Monday, May 24, 2010

Not Lost anymore

WARNING: if you still haven't seen the series finale of Lost, this post will spoil it for you. Read on at your own risk.

The writers of Lost have my respect. They’ve done what I routinely struggle to do: weave a story that satisfies only enough to get folks riled up about how unsatisfactory the end of the story is.

I had that same knee-jerk reaction so many viewers – and some of my own friends – had when, by the end, they were all dead. All we were left with was some sugar-coated allegory based around a theme of “letting go” and “moving on,” while it was never clear what really happened. And the idea of bringing polar bears to the island, while already explained, kind of, is still a big WTF.

But then, that really seems to be one of the points of the entire series I’m seeing. The human imagination itself is something to marvel at, and whether we like the explanations behind the visions, the visions themselves really were enough, weren't they?

Working further down the theme ladder from the highest level – the idea that no matter how lonely, flawed or hopeless one might be, there are kindred spirits all around with whom you can bond and learn to prop each other up – it seems that the island and its opposing forces, Jacob and his miserable nameless brother (you’d be miserable too if the only names you ever answered to were “brother,” “The Man in Black,” “the smoke monster” or the name of whatever dead person you decided to make yourself look like) were using regular human beings as pawns in their power play. Kind of a typical good vs. evil plot line that we grew up watching as kids on cartoons, but this time, we were never really sure which side was the good side until the last season. And even at that, few of us were ready to forgive all the questionable tactics of the “good guys.” Kind of like the real world.

I’ll probably buy the complete 6-season DVD set when it comes out, and then I’ll dig deeper into the little details. But for now, since I’ve cooled down over the surface bits that disappointed me – i.e. seeing Sawyer reunited with Juliet (what a mismatch!); never really finding out what the “real” timeline (assuming there ever was one) looked like upon the return of Kate, Sawyer, Lupitas, Miles and Claire; never knowing whether Desmond did get to leave the island, and if so, how it would have happened – I realize that this was a genius way to end Lost. Just like any other storyline, it could have gone on forever. But leaving it the way it did just reminded me of all the times I’ve felt the same way upon the conclusion of a movie with multiple unresolved plot lines. At some point, you have to call it quits. And when you do, a great measure of success is how pissed off the audience is over their pet plot line not being resolved. In that regard, it appears that Lost was a huge success. We cared that much to actually get pissed off.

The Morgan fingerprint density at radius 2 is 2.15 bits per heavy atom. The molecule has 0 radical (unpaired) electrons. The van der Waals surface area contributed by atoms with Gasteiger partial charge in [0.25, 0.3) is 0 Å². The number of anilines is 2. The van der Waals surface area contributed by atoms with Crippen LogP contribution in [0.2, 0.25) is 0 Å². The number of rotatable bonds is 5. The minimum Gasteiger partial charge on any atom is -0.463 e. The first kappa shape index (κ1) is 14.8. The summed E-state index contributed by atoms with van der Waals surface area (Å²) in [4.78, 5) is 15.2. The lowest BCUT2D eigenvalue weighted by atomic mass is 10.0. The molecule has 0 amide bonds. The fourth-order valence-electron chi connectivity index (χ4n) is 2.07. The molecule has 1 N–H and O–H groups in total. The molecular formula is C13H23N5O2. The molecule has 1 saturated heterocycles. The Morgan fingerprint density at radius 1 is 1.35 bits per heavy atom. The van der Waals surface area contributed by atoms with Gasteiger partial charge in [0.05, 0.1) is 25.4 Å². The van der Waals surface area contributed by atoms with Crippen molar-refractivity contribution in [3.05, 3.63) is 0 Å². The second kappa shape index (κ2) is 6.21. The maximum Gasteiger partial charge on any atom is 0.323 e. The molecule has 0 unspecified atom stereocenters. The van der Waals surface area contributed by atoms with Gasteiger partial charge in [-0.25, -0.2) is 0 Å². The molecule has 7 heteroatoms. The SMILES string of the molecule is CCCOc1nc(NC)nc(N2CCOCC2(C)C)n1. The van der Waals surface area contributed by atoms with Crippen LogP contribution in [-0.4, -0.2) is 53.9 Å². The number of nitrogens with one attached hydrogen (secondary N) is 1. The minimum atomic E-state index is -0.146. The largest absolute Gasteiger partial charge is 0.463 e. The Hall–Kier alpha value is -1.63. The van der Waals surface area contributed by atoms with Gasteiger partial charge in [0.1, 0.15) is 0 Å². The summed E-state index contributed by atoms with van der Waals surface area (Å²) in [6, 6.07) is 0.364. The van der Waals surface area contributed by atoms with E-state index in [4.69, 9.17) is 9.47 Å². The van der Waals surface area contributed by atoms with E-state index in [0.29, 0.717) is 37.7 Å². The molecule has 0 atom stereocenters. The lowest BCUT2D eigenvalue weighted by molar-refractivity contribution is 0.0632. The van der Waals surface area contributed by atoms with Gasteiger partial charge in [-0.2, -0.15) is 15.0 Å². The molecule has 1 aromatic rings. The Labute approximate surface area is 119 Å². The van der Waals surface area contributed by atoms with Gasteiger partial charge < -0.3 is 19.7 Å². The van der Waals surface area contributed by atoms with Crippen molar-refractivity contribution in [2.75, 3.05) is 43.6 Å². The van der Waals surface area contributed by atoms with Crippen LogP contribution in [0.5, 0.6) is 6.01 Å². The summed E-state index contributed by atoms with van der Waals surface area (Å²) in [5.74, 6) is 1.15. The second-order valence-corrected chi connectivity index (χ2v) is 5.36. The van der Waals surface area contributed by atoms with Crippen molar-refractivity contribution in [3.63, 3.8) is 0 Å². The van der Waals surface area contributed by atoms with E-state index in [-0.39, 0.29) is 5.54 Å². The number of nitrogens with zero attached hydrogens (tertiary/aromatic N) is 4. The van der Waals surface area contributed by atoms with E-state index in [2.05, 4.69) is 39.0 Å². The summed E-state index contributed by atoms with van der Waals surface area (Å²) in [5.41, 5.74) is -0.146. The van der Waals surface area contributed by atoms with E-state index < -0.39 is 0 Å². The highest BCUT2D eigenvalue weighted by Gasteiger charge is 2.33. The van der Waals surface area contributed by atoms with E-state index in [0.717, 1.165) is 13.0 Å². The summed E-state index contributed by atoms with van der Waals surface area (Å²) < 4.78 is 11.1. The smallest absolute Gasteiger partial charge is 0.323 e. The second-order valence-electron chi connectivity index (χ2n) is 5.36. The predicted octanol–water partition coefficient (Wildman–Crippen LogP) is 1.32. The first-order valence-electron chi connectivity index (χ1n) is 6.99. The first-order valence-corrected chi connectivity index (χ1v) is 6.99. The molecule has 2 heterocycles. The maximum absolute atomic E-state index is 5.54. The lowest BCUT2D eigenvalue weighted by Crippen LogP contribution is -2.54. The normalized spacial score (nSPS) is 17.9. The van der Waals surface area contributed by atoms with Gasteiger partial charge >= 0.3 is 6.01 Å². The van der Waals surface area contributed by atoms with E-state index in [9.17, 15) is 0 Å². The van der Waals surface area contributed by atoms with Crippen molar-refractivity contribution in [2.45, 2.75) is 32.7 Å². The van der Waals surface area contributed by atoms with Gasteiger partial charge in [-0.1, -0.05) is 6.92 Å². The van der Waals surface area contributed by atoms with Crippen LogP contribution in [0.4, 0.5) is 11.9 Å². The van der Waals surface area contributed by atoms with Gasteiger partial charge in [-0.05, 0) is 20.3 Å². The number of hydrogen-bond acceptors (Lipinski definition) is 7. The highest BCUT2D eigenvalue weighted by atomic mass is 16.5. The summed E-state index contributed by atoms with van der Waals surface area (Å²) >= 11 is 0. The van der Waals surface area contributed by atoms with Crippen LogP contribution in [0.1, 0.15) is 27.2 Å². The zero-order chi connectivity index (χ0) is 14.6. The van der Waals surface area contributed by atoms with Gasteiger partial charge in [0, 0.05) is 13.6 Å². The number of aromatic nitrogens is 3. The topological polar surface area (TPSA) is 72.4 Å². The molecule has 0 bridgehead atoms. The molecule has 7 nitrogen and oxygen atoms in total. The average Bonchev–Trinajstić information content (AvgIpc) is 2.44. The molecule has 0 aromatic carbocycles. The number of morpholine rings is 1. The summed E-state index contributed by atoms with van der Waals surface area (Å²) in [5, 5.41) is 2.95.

From a personal standpoint, however, I’m a bit shook up.

I saw a lot of myself in Jack Shepard. And it hit a little too close to home when, of all the main characters, he was the very last one to “get it.” The man of science finally understood the importance of “letting go” and “moving on” at the end of that controversial “purgatory” scene, the culmination of all the “flash sideways” scenes. And at that moment, in death, he achieved what he struggled to do in life.

It shook me up because there are some things in life for which I struggle in much the same way, and often fear that I will not overcome. But then, intellectually I've always known the answer is to “let go.” That’s why I’m reading Larry Winget. That’s why I started taking swing dance lessons. That’s why I’ve latched on so hard to the music of Ash Reiter, not to mention the vibe and friendship of her entire band, this year. And that’s why, not even knowing how this whole saga would finally end, I bought Lara De Garie’s painting “About Patterns” (pictured above) and hung it on my living room wall just 12 days before the Lost finale aired.